Harris maintained that the government had to show leadership on the issue and make it clear that it was “at the vanguard of road user charging”.
Harris was not alone in criticising the government’s failure to lead from the front. The Institution of Highways and Transportation deputy chief executive, John Smart, described the government’s approach as “very disappointing”.
Harris and Smart blamed political foot dragging and short-termism for the slow progress.
“The government has energised the profession with regard to road-user charging but has then stopped short of implementation,” said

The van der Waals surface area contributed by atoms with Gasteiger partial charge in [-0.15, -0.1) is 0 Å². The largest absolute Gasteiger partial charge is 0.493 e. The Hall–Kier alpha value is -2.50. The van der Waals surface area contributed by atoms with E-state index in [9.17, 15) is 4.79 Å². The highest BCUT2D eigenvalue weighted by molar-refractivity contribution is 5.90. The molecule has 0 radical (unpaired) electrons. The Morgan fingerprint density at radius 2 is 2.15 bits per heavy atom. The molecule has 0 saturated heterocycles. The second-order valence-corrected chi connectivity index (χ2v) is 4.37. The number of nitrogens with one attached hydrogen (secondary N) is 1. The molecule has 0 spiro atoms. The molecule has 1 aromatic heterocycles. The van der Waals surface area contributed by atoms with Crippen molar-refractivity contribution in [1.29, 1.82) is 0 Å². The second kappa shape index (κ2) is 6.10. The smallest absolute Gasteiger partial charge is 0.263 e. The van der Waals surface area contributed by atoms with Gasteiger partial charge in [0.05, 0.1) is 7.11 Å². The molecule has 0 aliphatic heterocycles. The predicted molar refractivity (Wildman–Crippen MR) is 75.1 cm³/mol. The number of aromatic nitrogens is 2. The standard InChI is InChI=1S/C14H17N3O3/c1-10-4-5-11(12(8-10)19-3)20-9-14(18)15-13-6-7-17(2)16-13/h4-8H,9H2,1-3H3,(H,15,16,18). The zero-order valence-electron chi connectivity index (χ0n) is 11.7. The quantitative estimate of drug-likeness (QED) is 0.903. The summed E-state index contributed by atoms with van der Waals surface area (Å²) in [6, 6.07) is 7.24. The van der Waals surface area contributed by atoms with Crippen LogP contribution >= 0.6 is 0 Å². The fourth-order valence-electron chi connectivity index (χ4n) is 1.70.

The White Paper suggests road-user charging as a potential solution to congestion and emissions. This could be rolled out initially on a piecemeal regional basis with the DfT providing some kind of back-office support.
But Smart said that would lead to a mixture of schemes that were largely ungovernable.
Most of the engineering audience at the conference were resigned to, if not fully in favour of, road-user charging becoming a reality in the near to mid-term.
DfT figures also suggest that 55% of adults surveyed agreed that the current system of taxing motorists should be changed so that the amount paid related more closely to road use.
“Until the system is implemented there will be opposition,” said Harris.
Michele Dix, managing director of planning at Transport for London added. “Unless congestion is perceived as a major problem, the public will not acquiesce to road-user charging,” she said.